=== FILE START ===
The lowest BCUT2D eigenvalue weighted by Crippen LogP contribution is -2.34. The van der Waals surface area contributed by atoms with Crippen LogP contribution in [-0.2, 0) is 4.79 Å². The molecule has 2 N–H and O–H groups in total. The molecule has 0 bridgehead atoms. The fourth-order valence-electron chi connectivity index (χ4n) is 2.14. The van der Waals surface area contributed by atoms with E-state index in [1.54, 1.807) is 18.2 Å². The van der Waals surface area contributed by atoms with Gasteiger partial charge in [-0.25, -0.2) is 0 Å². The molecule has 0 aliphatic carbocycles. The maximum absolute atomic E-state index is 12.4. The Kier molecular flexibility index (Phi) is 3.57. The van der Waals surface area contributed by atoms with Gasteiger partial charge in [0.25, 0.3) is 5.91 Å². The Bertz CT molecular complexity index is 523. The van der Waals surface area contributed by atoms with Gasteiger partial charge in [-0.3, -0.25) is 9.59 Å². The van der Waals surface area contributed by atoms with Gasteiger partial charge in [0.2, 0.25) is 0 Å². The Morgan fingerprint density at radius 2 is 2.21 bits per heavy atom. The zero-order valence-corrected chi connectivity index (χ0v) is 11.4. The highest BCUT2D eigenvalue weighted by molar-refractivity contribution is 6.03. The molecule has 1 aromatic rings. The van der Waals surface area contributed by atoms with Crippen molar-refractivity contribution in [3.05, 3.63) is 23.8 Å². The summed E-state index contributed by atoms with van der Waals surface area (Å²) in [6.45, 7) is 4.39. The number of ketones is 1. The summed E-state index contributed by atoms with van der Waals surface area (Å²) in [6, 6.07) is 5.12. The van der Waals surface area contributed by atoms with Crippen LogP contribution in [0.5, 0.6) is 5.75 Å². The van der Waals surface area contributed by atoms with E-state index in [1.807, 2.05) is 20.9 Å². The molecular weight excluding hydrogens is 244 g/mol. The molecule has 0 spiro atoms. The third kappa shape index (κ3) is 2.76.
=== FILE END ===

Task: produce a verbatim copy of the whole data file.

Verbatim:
The lowest BCUT2D eigenvalue weighted by Crippen LogP contribution is -2.34. The van der Waals surface area contributed by atoms with Crippen LogP contribution in [-0.2, 0) is 4.79 Å². The molecule has 2 N–H and O–H groups in total. The molecule has 0 bridgehead atoms. The fourth-order valence-electron chi connectivity index (χ4n) is 2.14. The van der Waals surface area contributed by atoms with E-state index in [1.54, 1.807) is 18.2 Å². The van der Waals surface area contributed by atoms with Gasteiger partial charge in [-0.25, -0.2) is 0 Å². The molecule has 0 aliphatic carbocycles. The maximum absolute atomic E-state index is 12.4. The Kier molecular flexibility index (Phi) is 3.57. The van der Waals surface area contributed by atoms with Gasteiger partial charge in [0.25, 0.3) is 5.91 Å². The Bertz CT molecular complexity index is 523. The van der Waals surface area contributed by atoms with Gasteiger partial charge in [-0.3, -0.25) is 9.59 Å². The van der Waals surface area contributed by atoms with Gasteiger partial charge in [0.2, 0.25) is 0 Å². The Morgan fingerprint density at radius 2 is 2.21 bits per heavy atom. The zero-order valence-corrected chi connectivity index (χ0v) is 11.4. The highest BCUT2D eigenvalue weighted by molar-refractivity contribution is 6.03. The molecule has 1 aromatic rings. The van der Waals surface area contributed by atoms with Crippen molar-refractivity contribution in [3.05, 3.63) is 23.8 Å². The summed E-state index contributed by atoms with van der Waals surface area (Å²) in [6.45, 7) is 4.39. The number of ketones is 1. The summed E-state index contributed by atoms with van der Waals surface area (Å²) in [6, 6.07) is 5.12. The van der Waals surface area contributed by atoms with Crippen LogP contribution in [0.5, 0.6) is 5.75 Å². The van der Waals surface area contributed by atoms with E-state index in [1.807, 2.05) is 20.9 Å². The molecular weight excluding hydrogens is 244 g/mol. The molecule has 0 spiro atoms. The third kappa shape index (κ3) is 2.76.